Coding Clinic advised that only one code should be assigned--496 for the COPD. This answer illustrates a coding principle that sometimes is problematic--symptoms of a disease are not coded when they are inherent to the disease. Often, physicians will list these symptoms or signs when they are causing a specific problem for the patient. For example, tremor is a hallmark of Parkinson's disease, and a physician may note that the tremor exists, is increasing or is decreasing. Coders may be tempted to code the tremor because the physician has evaluated it--but it's a part of the disease. In that case, only the Parkinson's disease should be coded.
Sometimes, it's not so clear that a problem is a usual part of the disease. For example, in the second quarter of 2010, a patient presented with gross hematuria due to a prostate malignancy. While the prostate malignancy caused the hematuria, it isn't a usual part of the disease, and the questioner was instructed to code the hematuria, and the prostate cancer as a secondary diagnosis. In that case, the hematuria was a complication, and complications are coded separately.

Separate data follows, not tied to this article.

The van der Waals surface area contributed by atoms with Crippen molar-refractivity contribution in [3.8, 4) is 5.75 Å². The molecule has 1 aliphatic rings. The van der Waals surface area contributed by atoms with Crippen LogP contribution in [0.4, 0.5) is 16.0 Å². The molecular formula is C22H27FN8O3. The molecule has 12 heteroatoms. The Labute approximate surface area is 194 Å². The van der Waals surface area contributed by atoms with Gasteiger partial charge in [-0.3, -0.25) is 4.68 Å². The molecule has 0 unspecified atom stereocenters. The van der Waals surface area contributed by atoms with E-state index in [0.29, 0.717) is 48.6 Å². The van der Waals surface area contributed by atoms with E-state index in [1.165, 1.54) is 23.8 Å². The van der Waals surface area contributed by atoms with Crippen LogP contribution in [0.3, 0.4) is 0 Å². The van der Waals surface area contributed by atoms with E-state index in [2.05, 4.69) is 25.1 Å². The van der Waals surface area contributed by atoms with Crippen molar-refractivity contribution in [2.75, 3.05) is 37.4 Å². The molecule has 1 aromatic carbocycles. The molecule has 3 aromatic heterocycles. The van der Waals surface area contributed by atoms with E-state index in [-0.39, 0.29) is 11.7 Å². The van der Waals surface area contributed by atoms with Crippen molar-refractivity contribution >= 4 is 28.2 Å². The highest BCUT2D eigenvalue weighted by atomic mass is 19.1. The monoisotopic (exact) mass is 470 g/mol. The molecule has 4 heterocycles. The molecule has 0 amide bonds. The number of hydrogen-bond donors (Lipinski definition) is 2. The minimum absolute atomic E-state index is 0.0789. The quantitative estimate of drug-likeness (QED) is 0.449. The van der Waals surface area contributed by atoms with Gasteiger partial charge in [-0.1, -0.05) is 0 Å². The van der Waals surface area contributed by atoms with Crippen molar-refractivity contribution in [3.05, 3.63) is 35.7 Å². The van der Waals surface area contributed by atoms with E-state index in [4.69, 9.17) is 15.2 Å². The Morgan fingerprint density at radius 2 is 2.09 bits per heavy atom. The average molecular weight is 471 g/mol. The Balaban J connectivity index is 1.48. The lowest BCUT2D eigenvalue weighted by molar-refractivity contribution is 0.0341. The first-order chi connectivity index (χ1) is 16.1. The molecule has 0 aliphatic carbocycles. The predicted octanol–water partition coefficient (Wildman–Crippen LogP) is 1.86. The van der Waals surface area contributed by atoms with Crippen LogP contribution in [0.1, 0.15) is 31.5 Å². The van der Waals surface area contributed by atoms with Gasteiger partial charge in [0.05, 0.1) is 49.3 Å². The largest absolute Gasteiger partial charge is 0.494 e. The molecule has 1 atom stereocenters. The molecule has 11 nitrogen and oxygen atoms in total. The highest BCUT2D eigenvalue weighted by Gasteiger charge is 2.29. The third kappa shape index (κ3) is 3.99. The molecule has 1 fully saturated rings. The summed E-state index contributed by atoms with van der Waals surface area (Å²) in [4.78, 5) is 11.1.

When in doubt, coders should query the physician as to whether a listed symptom or sign is a usual part of the disease process, or a complication. This affords coders a great opportunity to work collaboratively with the physician--it allows the coder the opportunity to both gain information from the physician, and provide the physician with information regarding coding rules.